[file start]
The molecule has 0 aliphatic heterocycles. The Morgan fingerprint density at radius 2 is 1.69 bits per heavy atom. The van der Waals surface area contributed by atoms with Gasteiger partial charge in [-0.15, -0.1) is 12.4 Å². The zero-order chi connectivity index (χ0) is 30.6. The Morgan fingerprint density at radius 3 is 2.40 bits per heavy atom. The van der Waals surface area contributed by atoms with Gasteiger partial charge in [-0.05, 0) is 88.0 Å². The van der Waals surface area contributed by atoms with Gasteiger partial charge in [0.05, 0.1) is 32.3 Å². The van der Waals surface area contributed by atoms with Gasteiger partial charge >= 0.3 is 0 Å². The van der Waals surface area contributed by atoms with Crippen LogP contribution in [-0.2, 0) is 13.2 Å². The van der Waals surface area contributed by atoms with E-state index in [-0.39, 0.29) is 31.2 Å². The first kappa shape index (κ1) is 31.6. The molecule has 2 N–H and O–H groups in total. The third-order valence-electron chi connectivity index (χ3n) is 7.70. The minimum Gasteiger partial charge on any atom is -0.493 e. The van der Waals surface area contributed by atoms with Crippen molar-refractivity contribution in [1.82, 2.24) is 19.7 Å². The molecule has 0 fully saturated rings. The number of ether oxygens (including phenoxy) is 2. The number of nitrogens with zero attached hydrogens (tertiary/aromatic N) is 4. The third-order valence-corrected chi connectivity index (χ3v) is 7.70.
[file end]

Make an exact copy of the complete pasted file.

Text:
The molecule has 0 aliphatic heterocycles. The Morgan fingerprint density at radius 2 is 1.69 bits per heavy atom. The van der Waals surface area contributed by atoms with Gasteiger partial charge in [-0.15, -0.1) is 12.4 Å². The zero-order chi connectivity index (χ0) is 30.6. The Morgan fingerprint density at radius 3 is 2.40 bits per heavy atom. The van der Waals surface area contributed by atoms with Gasteiger partial charge in [-0.05, 0) is 88.0 Å². The van der Waals surface area contributed by atoms with Gasteiger partial charge in [0.05, 0.1) is 32.3 Å². The van der Waals surface area contributed by atoms with Gasteiger partial charge >= 0.3 is 0 Å². The van der Waals surface area contributed by atoms with Crippen LogP contribution in [-0.2, 0) is 13.2 Å². The van der Waals surface area contributed by atoms with E-state index in [-0.39, 0.29) is 31.2 Å². The first kappa shape index (κ1) is 31.6. The molecule has 2 N–H and O–H groups in total. The third-order valence-electron chi connectivity index (χ3n) is 7.70. The minimum Gasteiger partial charge on any atom is -0.493 e. The van der Waals surface area contributed by atoms with Crippen molar-refractivity contribution in [1.82, 2.24) is 19.7 Å². The molecule has 0 fully saturated rings. The number of ether oxygens (including phenoxy) is 2. The number of nitrogens with zero attached hydrogens (tertiary/aromatic N) is 4. The third-order valence-corrected chi connectivity index (χ3v) is 7.70.